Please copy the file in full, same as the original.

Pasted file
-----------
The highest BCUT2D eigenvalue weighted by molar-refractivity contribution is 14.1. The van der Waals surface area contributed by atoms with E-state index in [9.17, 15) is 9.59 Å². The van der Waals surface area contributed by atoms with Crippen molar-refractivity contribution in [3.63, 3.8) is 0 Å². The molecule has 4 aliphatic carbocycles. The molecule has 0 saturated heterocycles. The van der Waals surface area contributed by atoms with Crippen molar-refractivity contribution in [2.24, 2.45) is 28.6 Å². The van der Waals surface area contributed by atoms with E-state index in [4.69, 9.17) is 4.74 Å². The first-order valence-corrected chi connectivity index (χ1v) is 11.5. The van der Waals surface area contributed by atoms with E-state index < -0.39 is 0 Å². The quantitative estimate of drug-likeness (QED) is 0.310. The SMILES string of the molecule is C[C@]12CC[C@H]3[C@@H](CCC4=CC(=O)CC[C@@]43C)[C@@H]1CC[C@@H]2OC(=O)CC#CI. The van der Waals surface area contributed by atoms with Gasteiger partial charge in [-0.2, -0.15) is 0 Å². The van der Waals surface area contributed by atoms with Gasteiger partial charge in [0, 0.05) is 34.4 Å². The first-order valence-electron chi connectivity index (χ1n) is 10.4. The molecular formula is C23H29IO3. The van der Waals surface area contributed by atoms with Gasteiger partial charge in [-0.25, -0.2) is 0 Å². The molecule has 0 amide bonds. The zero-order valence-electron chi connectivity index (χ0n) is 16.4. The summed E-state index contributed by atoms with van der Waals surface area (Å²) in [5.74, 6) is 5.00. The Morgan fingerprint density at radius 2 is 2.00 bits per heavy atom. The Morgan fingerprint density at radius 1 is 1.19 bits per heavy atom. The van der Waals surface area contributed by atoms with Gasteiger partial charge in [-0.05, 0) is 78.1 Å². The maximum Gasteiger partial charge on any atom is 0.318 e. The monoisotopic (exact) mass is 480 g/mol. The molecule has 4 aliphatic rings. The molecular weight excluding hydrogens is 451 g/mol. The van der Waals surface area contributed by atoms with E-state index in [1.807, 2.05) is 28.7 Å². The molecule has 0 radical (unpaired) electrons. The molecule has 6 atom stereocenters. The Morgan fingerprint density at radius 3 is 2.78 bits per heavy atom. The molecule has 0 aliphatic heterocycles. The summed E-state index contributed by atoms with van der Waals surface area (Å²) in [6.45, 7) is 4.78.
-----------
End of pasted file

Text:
The highest BCUT2D eigenvalue weighted by molar-refractivity contribution is 14.1. The van der Waals surface area contributed by atoms with E-state index in [9.17, 15) is 9.59 Å². The van der Waals surface area contributed by atoms with Crippen molar-refractivity contribution in [3.63, 3.8) is 0 Å². The molecule has 4 aliphatic carbocycles. The molecule has 0 saturated heterocycles. The van der Waals surface area contributed by atoms with Crippen molar-refractivity contribution in [2.24, 2.45) is 28.6 Å². The van der Waals surface area contributed by atoms with E-state index in [4.69, 9.17) is 4.74 Å². The first-order valence-corrected chi connectivity index (χ1v) is 11.5. The van der Waals surface area contributed by atoms with E-state index < -0.39 is 0 Å². The quantitative estimate of drug-likeness (QED) is 0.310. The SMILES string of the molecule is C[C@]12CC[C@H]3[C@@H](CCC4=CC(=O)CC[C@@]43C)[C@@H]1CC[C@@H]2OC(=O)CC#CI. The van der Waals surface area contributed by atoms with Gasteiger partial charge in [-0.2, -0.15) is 0 Å². The van der Waals surface area contributed by atoms with Gasteiger partial charge in [0, 0.05) is 34.4 Å². The first-order valence-electron chi connectivity index (χ1n) is 10.4. The molecular formula is C23H29IO3. The van der Waals surface area contributed by atoms with Gasteiger partial charge in [-0.25, -0.2) is 0 Å². The molecule has 0 amide bonds. The zero-order valence-electron chi connectivity index (χ0n) is 16.4. The summed E-state index contributed by atoms with van der Waals surface area (Å²) in [5.74, 6) is 5.00. The Morgan fingerprint density at radius 2 is 2.00 bits per heavy atom. The Morgan fingerprint density at radius 1 is 1.19 bits per heavy atom. The van der Waals surface area contributed by atoms with Gasteiger partial charge in [-0.05, 0) is 78.1 Å². The maximum Gasteiger partial charge on any atom is 0.318 e. The monoisotopic (exact) mass is 480 g/mol. The molecule has 4 aliphatic rings. The molecular weight excluding hydrogens is 451 g/mol. The van der Waals surface area contributed by atoms with E-state index in [1.807, 2.05) is 28.7 Å². The molecule has 0 radical (unpaired) electrons. The molecule has 6 atom stereocenters. The Morgan fingerprint density at radius 3 is 2.78 bits per heavy atom. The molecule has 0 aliphatic heterocycles. The summed E-state index contributed by atoms with van der Waals surface area (Å²) in [6.45, 7) is 4.78.